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October 2002 • Vol 2, No. 9 •

Ethnic Cleansing by Starvation

By Rania Awwad

A U.S.-financed assessment of the overall malnutrition level among Palestinian children, released this month by the U.S. Agency for International Development (USAID), found that one in five Palestinian children under the age of five now suffers from chronic or acute malnutrition. This astonishing statistic is on par with impoverished nations such as Chad and Nigeria, and actually surpasses rates of child malnutrition in Somalia and Bangladesh. Such figures, the report noted, are “considered an emergency by most humanitarians and public health officials.” The report points to Israeli-imposed closures and sieges of major civilian centers as the direct and primary cause.

We typically think of famines as being caused by natural disasters (droughts, overgrazing) or by crises that result in the displacement of large populations from their lands (wars, ethnic strife). The situation in the Occupied Palestinian Territories, however, is a startling aberration since it is clearly a man-made disaster intended to specifically target whole civilian populations. Most importantly, it can be easily and immediately reversed.

Today, Israeli military sieges are literally imprisoning families within their homes for days at a time. People cannot leave their homes to work, buy food, go to the doctor, or send their children to school. Military checkpoints and roadblocks are restricting commerce and the transport of food supplies. Workers cannot travel between Palestinian towns, and farmers and manufacturers are unable to deliver their goods to shops and markets. People have exhausted the money they can draw on from relatives and connections on the outside.

The USAID report also revealed that about one quarter of West Bank Palestinians have had to sell personal possessions to put food on the table. The World Bank recently determined that as many as 62 percent of Palestinian families are now living on less than two dollars a day. As a result of these obstacles, increasing numbers of families are skipping meals or reducing their food intake because eventually they run out of money and assets to sell.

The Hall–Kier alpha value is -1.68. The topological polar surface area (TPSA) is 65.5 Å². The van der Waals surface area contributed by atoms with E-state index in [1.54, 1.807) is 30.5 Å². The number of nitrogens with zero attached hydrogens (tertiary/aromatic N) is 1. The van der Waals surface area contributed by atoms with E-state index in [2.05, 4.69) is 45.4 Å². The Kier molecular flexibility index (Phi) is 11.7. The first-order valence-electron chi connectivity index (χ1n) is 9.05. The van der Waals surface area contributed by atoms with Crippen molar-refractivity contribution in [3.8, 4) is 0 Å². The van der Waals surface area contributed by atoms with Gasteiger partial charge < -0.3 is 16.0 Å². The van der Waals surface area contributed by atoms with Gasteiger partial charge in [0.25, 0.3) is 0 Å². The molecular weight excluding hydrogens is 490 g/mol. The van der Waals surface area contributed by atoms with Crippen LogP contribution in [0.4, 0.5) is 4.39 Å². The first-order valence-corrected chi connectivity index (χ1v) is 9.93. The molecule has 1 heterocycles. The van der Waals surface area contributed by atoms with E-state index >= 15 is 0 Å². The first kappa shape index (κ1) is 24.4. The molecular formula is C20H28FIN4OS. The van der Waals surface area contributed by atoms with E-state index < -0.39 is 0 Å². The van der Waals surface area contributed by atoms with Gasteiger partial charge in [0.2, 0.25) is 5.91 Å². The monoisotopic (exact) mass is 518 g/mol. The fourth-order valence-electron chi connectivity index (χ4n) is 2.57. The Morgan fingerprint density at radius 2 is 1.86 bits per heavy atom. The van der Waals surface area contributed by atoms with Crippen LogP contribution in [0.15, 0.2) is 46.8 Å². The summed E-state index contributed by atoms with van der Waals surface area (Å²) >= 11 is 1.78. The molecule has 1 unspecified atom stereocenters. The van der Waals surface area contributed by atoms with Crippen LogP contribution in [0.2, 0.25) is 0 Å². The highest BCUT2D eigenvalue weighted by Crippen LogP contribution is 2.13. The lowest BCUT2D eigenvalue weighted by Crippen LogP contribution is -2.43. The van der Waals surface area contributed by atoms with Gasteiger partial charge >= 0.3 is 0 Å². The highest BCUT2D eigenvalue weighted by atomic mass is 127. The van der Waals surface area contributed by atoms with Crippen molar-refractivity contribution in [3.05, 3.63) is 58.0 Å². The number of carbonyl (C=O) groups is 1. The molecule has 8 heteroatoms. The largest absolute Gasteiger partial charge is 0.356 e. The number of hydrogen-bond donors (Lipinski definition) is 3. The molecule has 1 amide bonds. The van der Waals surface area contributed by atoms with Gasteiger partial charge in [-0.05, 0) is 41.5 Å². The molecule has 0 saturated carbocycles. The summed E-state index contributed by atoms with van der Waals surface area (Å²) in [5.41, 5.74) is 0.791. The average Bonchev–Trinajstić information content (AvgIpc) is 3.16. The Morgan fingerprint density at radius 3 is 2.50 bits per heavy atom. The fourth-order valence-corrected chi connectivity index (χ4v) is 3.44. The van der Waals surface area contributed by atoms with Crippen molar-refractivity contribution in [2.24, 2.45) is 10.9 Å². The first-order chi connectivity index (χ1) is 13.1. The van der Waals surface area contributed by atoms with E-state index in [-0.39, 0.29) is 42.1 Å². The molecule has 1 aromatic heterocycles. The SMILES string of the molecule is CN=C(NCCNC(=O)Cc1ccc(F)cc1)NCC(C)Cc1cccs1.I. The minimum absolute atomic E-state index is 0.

Even before the current Israeli re-occupation that began on June 20, many Palestinians relied on aid from the Palestinian Authority and the UN World Food Program (UNWFP). With its ministries and institutions flattened, the PA can no longer serve in this role, and the UNWFP has recently announced an emergency operation to cope with what they call “dramatically deteriorating living conditions in the Palestinian Territories.”

But how can the slow starvation of a whole population be stopped when that very starvation is being altogether denied by the Israeli government and ignored by the U.S. Administration? Major General Amos Gilad, Israel’s coordinator of government affairs in the West Bank and Gaza Strip, was hardly ruffled by the USAID findings. In fact, he asserted that “hunger is when people have swollen bellies and fall over dead. There is no hunger yet.”

Discovering that dismissive denial of facts is not working, the Israeli authorities are now moving to soften criticism with much-hyped symbolic gestures. Israel recently announced its intention to release about seven percent of the 600 million dollars in Palestinian tax revenue it has seized since the start of the Intifada, as well as its intention to reissue work permits for Palestinians to cross from the West Bank and Gaza to their jobs inside Israel.

These measures, however, are hardly sufficient. Much more needs to be done. It is important to understand that the collective punishment policies pursued by Ariel Sharon’s government against the Palestinians are not reactive but deliberate, and are intended to serve a specific and well-defined political purpose. Sharon is the head of the Likud Party, which to this day vows never to permit the establishment of a Palestinian state west of the Jordan River.

Sharon’s solution is to depopulate as much as possible the Occupied Palestinian Territories by making life for its citizens unbearable. And what could be more unbearable than watching your children cry themselves to sleep from hunger, night after night? What is most alarming is that Sharon may very well be having his way. As recently reported in the Jerusalem Post (an English-language Israeli daily), 80,000 Palestinians have allegedly left the Occupied Palestinian Territories for Jordan and other nations to seek economic relief for their families.

In parallel, private Israeli efforts have been pursuing their missions of “helping” any Palestinian who wishes to leave the West Bank or Gaza. As the president of one organization which seeks to assist Palestinians to “permanently emigrate” put it: “Our aim is to empty the state of Arabs.”

Another group, Gamla, founded by former Israeli military officers and colonists, has published similar recommendations on its website in a nine-thousand-word manifesto titled “The Logistics of Transfer.” It argues that the mass expulsion of every Palestinian is “the only possible solution” to the Palestinian-Israeli conflict and further makes the claim that this is “substantiated by the Torah.”

The starvation of captive Palestinians is nothing less than the muffled ethnic cleansing of a whole people. As always, these matters should be of serious concern to U.S. citizens given that our diplomatic, military, and financial support have long allowed Israel to pursue with impunity such policies which contradict our own cherished political values and commitment to human rights. It is time for us to speak up. We must not be complicit in the decimation of a whole people.

—CounterPunch, September 9, 2002





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